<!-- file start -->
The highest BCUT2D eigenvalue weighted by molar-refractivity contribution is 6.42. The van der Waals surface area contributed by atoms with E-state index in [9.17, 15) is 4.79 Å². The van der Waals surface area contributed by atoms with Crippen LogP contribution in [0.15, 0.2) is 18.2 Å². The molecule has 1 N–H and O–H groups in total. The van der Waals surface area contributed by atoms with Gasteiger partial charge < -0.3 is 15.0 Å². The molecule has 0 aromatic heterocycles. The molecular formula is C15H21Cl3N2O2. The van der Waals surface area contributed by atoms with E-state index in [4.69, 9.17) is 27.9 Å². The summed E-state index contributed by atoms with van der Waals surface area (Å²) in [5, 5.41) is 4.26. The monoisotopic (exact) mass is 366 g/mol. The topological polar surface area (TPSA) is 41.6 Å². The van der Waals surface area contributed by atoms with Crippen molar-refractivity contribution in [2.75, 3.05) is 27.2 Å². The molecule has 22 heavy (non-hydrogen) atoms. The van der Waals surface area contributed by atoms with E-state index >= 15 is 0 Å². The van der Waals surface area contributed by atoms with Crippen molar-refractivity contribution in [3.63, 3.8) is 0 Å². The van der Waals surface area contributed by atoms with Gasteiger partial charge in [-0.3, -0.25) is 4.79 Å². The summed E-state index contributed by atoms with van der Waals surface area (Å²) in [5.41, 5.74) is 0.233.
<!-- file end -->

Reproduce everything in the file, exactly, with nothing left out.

The highest BCUT2D eigenvalue weighted by molar-refractivity contribution is 6.42. The van der Waals surface area contributed by atoms with E-state index in [9.17, 15) is 4.79 Å². The van der Waals surface area contributed by atoms with Crippen LogP contribution in [0.15, 0.2) is 18.2 Å². The molecule has 1 N–H and O–H groups in total. The van der Waals surface area contributed by atoms with Gasteiger partial charge < -0.3 is 15.0 Å². The molecule has 0 aromatic heterocycles. The molecular formula is C15H21Cl3N2O2. The van der Waals surface area contributed by atoms with E-state index in [4.69, 9.17) is 27.9 Å². The summed E-state index contributed by atoms with van der Waals surface area (Å²) in [5, 5.41) is 4.26. The monoisotopic (exact) mass is 366 g/mol. The topological polar surface area (TPSA) is 41.6 Å². The van der Waals surface area contributed by atoms with Crippen molar-refractivity contribution in [2.75, 3.05) is 27.2 Å². The molecule has 22 heavy (non-hydrogen) atoms. The van der Waals surface area contributed by atoms with E-state index >= 15 is 0 Å². The van der Waals surface area contributed by atoms with Crippen molar-refractivity contribution in [3.63, 3.8) is 0 Å². The van der Waals surface area contributed by atoms with Gasteiger partial charge in [-0.3, -0.25) is 4.79 Å². The summed E-state index contributed by atoms with van der Waals surface area (Å²) in [5.41, 5.74) is 0.233.